Researchers are trying to explain the origin of two species of bird on the Swedish Island of Öland. Understanding how a new species evolves is still somewhat of a mystery because it's an immensely slow process and takes place over thousands of years. Despite these limitations scientists are able to study fully formed, closely related species, such as these birds, and try to infer how they evolved.
The gametes of two species of bird: the Collared Flycatcher and Pied Flycatcher are being studied by researchers from the Evolutionary Biology Centre, in Uppsala, using a Linkam TH60-6 warm stage. These two species started to diverge approximately 2 million years ago.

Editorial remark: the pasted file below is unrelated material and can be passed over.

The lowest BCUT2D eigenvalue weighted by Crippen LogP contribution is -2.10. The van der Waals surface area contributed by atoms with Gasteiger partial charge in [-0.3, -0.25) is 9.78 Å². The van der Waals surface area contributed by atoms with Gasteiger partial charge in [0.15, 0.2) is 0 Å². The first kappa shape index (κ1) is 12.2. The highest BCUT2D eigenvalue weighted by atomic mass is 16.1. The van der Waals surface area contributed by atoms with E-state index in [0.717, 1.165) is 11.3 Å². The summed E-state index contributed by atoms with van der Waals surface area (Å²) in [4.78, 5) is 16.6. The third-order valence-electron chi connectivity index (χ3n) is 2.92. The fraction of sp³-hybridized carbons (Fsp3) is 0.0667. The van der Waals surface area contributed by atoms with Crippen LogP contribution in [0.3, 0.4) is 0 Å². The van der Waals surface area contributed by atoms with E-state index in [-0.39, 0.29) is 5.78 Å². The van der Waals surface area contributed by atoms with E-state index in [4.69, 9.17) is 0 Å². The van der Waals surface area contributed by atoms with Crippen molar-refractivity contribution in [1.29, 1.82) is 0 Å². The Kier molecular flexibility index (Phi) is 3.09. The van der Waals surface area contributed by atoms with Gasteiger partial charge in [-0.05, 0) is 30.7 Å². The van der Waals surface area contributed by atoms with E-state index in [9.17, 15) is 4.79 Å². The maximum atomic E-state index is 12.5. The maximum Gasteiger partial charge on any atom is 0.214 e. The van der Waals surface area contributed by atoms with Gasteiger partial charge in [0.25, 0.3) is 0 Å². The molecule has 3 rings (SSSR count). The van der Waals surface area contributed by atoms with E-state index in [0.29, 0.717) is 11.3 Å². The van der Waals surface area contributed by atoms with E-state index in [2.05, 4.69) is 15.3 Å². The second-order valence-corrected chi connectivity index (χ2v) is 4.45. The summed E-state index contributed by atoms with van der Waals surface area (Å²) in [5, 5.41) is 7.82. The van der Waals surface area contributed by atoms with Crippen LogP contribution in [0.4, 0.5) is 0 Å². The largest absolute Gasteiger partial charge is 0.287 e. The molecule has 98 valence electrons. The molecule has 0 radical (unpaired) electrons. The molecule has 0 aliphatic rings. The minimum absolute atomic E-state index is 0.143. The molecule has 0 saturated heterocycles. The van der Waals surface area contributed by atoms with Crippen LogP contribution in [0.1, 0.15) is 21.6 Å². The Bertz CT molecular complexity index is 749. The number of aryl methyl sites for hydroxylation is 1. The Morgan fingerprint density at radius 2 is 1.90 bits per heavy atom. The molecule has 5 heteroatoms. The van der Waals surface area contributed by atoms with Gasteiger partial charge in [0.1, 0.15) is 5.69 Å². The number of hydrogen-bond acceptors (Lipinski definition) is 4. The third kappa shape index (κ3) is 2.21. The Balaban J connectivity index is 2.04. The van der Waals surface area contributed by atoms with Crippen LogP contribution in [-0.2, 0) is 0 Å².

The aim is to learn about how gametes diverge between species. The scientists think a mechanism has evolved to allow the breeding adults to better recognize a member of their own species, however the birds sometimes cross-breed. The resulting hybrid young have reduced fertility; an explanation of this is that the gametes have diverged.
One aspect of the study is to look at the characteristics of the ejaculates of both species, and hybrid males.
Researcher Murielle Podevin commented: “The warm stage is essential for my work since I need my samples to be kept at 40 degrees exactly so that there is no variation between samples.”
This ongoing research has cross-species implications, and helps scientists understand how other species may have developed. We look forward to finding out more about Murielle’s conclusions.
By Caroline Feltham